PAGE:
NATO helicopters fired rockets at gunmen on the rooftop of a besieged Kabul hotel early today, ending a more than four-hour standoff between militants and police that left at least seven dead and eight others wounded, Afghan officials said.
Interior Ministry spokesman Sediq Sediqqi said six suicide bombers had attacked the Inter-Continental hotel frequented by Afghan officials and foreign visitors. He said two were killed by hotel guards at the beginning of the attack and four others blew themselves up or were killed -- in the airstrike or by Afghan security forces.
The seven dead do not include the attackers.
The Taliban claimed responsibility for the rare, nighttime attack in the capital -- an apparent attempt to show that they remain potent despite heavy pressure from coalition and Afghan security forces.
The attackers were heavily armed with machine guns, anti-aircraft weapons, rocket-propelled grenades, hand grenades and grenade launchers, the Afghan officials said. Afghan police rushed to the scene, and firefights broke out. They battled for hours with gunmen who took up positions on the roof.
Some Afghan provincial officials were among the 60 to 70 guests staying in the hotel.
They included Abdul Zahir Faizada, head of the local council in Herat, a province in western Afghanistan. He planned to attend a conference in Kabul today to discuss plans for Afghan security forces to take the lead for securing an increasing number of areas of the country by 2014 when international forces are expected to move out of combat roles. Afghans from across the country were in the city for the conference.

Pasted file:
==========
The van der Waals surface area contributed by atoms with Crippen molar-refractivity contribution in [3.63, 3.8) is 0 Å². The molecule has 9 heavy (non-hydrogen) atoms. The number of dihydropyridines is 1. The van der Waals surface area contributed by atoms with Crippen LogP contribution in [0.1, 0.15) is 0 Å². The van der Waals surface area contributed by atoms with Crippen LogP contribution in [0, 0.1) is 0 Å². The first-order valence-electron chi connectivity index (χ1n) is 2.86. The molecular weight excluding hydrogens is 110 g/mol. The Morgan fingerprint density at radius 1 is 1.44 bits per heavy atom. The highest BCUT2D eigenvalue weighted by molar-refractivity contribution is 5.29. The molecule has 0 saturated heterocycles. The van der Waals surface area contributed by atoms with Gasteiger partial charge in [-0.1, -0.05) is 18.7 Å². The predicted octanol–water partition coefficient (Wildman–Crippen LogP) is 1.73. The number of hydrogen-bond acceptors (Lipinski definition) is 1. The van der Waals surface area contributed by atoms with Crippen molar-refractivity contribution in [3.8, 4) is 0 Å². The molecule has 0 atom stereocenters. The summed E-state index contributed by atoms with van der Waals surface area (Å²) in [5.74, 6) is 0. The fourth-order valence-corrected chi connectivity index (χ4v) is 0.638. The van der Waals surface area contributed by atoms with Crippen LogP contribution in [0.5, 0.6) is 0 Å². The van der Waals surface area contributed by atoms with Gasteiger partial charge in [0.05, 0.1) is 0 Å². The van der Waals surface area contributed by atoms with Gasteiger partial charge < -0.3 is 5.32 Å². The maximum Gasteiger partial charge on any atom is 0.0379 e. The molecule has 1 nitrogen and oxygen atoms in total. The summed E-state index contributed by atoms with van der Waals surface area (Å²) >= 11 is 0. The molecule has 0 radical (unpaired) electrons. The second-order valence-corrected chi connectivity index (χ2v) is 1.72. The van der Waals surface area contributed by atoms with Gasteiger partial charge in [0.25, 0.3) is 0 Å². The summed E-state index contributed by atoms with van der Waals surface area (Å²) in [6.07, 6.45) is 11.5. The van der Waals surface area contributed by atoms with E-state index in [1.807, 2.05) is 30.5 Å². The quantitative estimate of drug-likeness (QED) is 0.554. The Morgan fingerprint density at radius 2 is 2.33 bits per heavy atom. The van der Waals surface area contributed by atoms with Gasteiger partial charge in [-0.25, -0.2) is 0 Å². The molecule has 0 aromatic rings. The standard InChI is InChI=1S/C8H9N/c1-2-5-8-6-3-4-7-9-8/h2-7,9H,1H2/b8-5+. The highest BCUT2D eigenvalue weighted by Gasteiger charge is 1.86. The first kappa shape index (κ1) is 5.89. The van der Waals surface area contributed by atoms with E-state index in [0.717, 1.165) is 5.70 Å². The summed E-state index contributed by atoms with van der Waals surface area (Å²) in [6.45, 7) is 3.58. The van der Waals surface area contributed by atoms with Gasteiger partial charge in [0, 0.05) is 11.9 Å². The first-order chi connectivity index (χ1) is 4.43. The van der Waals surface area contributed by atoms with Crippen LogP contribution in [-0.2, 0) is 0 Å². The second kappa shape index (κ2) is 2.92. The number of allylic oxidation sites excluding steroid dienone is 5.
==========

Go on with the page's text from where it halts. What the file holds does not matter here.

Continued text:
"We were locked in a room. Everybody was shooting and firing," said Faizada who was accompanied by the mayor of Herat city and other officials from the province. "I heard a lot of shooting."
Daoud Amin, deputy police chief in Kabul, said seven people, excluding the attackers, died in the attack and eight other people -- two policemen and six civilians -- were wounded.
Nazar Ali Wahedi, chief of intelligence for Helmand, a province in the south, called the assailants "the enemy of stability and peace" in Afghanistan.
In a telephone call to the AP, Zabiullah Mujahid, a Taliban spokesman, quickly claimed responsibility for the attack, then later issued a statement claiming that Taliban attackers killed guards at a gate and entered the hotel.
"One of our fighters called on a mobile phone and said: 'We have gotten onto all the hotel floors, and the attack is going according to the plan. We have killed and wounded 50 foreign and local enemies.' "
The Taliban often exaggerate casualties from their attacks.